Address given at Worcestershire County Harvest Festival6 Nov 2018
Given by Howard Petch CBE, formerly principal of Bishop Burton College, chair of trustees of Germinate, Chief Executive of Landex and vice-chair of the Farming Community Network. Worcester Cathedral, 7 October 2018.
France: English tourist stopped at a café in a small remote French village and ordered a couple of scrambled eggs for lunch. Price exorbitant—Eggs in short supply? Non monsieur eggs plentiful—Tourists in short supply
Reminder of laws of supply demand and that:
1.Viewing the Harvest as consumers we have abundant supply—as we reflect on the spectacular and diverse display of food that greets us as we walk in to the supermarket/farm shop—the variety, the colour, the smells, the freshness, plentiful supply at reasonable prices—is there a risk that you/me/we may take for granted.
2. If, however we view this year’s harvest through the eyes of farmers/growers; --what is their verdict? —many here know better than me-the weather/elements have presented extreme challenges over recent months---guess arable farmer better than might have expected —yields variable but reasonable, quality good and price ok. Livestock farmer different story-not enough forage (or straw) serious risks of winter shortfalls---perhaps with the farmer--- so much less risk of taking anything for granted.
I would suggest that Harvest Thanksgiving is a celebration of 2 things:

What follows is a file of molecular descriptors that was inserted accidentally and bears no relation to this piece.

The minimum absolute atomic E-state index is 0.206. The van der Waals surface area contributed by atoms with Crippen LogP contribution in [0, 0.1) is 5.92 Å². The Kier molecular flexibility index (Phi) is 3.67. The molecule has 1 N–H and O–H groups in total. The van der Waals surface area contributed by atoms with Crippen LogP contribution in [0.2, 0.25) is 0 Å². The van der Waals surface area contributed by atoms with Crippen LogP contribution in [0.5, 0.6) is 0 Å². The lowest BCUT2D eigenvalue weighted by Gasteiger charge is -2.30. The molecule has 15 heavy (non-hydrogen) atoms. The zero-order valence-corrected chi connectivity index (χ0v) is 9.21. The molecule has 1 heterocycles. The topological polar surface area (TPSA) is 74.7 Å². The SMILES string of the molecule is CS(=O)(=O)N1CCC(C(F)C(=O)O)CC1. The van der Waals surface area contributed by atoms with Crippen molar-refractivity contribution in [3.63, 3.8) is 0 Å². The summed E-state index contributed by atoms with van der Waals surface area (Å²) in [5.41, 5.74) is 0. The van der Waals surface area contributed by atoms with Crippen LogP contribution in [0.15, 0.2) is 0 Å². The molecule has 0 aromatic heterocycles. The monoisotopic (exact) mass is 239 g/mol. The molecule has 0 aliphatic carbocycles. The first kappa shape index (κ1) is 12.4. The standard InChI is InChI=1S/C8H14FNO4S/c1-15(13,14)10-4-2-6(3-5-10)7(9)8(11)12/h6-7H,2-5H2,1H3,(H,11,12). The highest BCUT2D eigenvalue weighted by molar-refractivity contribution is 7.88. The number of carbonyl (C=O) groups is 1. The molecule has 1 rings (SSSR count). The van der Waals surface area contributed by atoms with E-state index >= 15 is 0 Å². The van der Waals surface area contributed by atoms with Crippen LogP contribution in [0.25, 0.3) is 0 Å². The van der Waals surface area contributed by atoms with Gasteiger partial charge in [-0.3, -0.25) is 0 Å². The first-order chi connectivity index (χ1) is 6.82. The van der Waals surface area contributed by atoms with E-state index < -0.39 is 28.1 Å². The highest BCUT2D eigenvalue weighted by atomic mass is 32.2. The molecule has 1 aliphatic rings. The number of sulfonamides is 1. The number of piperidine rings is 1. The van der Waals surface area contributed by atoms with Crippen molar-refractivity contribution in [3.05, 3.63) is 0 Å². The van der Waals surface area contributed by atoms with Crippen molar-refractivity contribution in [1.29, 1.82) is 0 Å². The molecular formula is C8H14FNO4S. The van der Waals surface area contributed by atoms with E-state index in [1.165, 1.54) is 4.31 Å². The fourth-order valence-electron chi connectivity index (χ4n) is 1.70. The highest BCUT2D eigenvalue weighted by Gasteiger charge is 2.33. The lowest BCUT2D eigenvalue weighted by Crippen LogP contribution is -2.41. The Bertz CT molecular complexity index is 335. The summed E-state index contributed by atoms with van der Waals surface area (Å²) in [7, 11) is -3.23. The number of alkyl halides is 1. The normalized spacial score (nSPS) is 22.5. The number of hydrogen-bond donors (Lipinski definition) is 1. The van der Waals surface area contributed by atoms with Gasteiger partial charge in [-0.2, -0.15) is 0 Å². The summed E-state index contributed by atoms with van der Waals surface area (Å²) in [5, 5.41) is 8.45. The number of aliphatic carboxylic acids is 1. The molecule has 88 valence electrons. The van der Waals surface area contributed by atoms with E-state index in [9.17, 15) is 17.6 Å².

First is the celebration of God’s Creation, it’s wonders, splendour and diversity and our total dependence upon it.
Second the celebration of human skill & endeavour, working with the order of creation to bring forth abundance to meet our material needs.
In terms of the natural world, our intricate ecosystems—and whether with the atheist we believe it all to be the consequence of chance or we believe in a loving creator God—we can surely all agree that we are totally dependant upon it for our continued existence—" Human vanity can best be served by a reminder that whatever our accomplishments, our scientific endeavour, our levels of sophistication or artistic pretension we owe our very existence to a 6” layer of top soil and the fact that it rains” —Our materialistic world needs reminding of that.
But I am learning –albeit too slowly that a true sense of gratitude needs to be nurtured and fostered—it is so easily quashed in times of plenty--Is it just me or do we sense a prevailing mood of dissatisfaction, is one commentator right when she says negativity has become a national characteristic. When did we last read an article or hear a broadcast where gratitude was the centre piece.
War memorial in Canada----Inspired by gratitude—The implication being not only should we be thankful, but we should be inspired to the extent that it impacts how we live our lives. Are we truly inspired through our gratitude for Creation and the daily bounty that is ours---inspired to harness that creation for the benefit of all, to nurture, to protect and to bequeath.